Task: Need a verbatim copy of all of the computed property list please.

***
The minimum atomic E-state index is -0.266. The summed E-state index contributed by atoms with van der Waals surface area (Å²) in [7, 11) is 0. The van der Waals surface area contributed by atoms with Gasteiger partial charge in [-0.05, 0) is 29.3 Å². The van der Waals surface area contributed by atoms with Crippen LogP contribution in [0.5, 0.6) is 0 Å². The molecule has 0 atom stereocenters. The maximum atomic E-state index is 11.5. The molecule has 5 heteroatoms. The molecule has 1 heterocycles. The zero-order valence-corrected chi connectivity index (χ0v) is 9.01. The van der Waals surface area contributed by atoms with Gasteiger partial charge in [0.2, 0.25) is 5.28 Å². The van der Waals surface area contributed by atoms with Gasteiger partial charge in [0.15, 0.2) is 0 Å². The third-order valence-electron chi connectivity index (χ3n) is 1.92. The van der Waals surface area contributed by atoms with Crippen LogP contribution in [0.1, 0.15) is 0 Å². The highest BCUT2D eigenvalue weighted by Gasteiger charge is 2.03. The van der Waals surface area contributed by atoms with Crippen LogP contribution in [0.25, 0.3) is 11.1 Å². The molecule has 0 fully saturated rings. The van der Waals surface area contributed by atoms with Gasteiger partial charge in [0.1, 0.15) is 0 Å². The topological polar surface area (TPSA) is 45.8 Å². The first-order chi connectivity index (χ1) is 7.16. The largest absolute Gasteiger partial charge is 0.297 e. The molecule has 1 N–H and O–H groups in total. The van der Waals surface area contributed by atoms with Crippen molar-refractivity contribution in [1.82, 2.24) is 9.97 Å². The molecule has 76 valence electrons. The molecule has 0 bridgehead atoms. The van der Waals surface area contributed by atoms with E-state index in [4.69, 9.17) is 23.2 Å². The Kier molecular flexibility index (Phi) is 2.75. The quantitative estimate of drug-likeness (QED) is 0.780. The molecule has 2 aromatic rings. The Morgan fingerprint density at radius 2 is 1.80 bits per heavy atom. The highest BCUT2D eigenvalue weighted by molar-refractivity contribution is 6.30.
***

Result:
The minimum atomic E-state index is -0.266. The summed E-state index contributed by atoms with van der Waals surface area (Å²) in [7, 11) is 0. The van der Waals surface area contributed by atoms with Gasteiger partial charge in [-0.05, 0) is 29.3 Å². The van der Waals surface area contributed by atoms with Crippen LogP contribution in [0.5, 0.6) is 0 Å². The molecule has 0 atom stereocenters. The maximum atomic E-state index is 11.5. The molecule has 5 heteroatoms. The molecule has 1 heterocycles. The zero-order valence-corrected chi connectivity index (χ0v) is 9.01. The van der Waals surface area contributed by atoms with Gasteiger partial charge in [0.2, 0.25) is 5.28 Å². The van der Waals surface area contributed by atoms with Gasteiger partial charge in [0.15, 0.2) is 0 Å². The third-order valence-electron chi connectivity index (χ3n) is 1.92. The van der Waals surface area contributed by atoms with Crippen LogP contribution in [0.1, 0.15) is 0 Å². The highest BCUT2D eigenvalue weighted by Gasteiger charge is 2.03. The van der Waals surface area contributed by atoms with Crippen LogP contribution in [0.25, 0.3) is 11.1 Å². The molecule has 0 fully saturated rings. The van der Waals surface area contributed by atoms with Gasteiger partial charge in [0.1, 0.15) is 0 Å². The topological polar surface area (TPSA) is 45.8 Å². The first-order chi connectivity index (χ1) is 7.16. The largest absolute Gasteiger partial charge is 0.297 e. The molecule has 1 N–H and O–H groups in total. The van der Waals surface area contributed by atoms with Crippen molar-refractivity contribution in [1.82, 2.24) is 9.97 Å². The molecule has 76 valence electrons. The molecule has 0 bridgehead atoms. The van der Waals surface area contributed by atoms with E-state index in [4.69, 9.17) is 23.2 Å². The Kier molecular flexibility index (Phi) is 2.75. The quantitative estimate of drug-likeness (QED) is 0.780. The molecule has 2 aromatic rings. The Morgan fingerprint density at radius 2 is 1.80 bits per heavy atom. The highest BCUT2D eigenvalue weighted by molar-refractivity contribution is 6.30.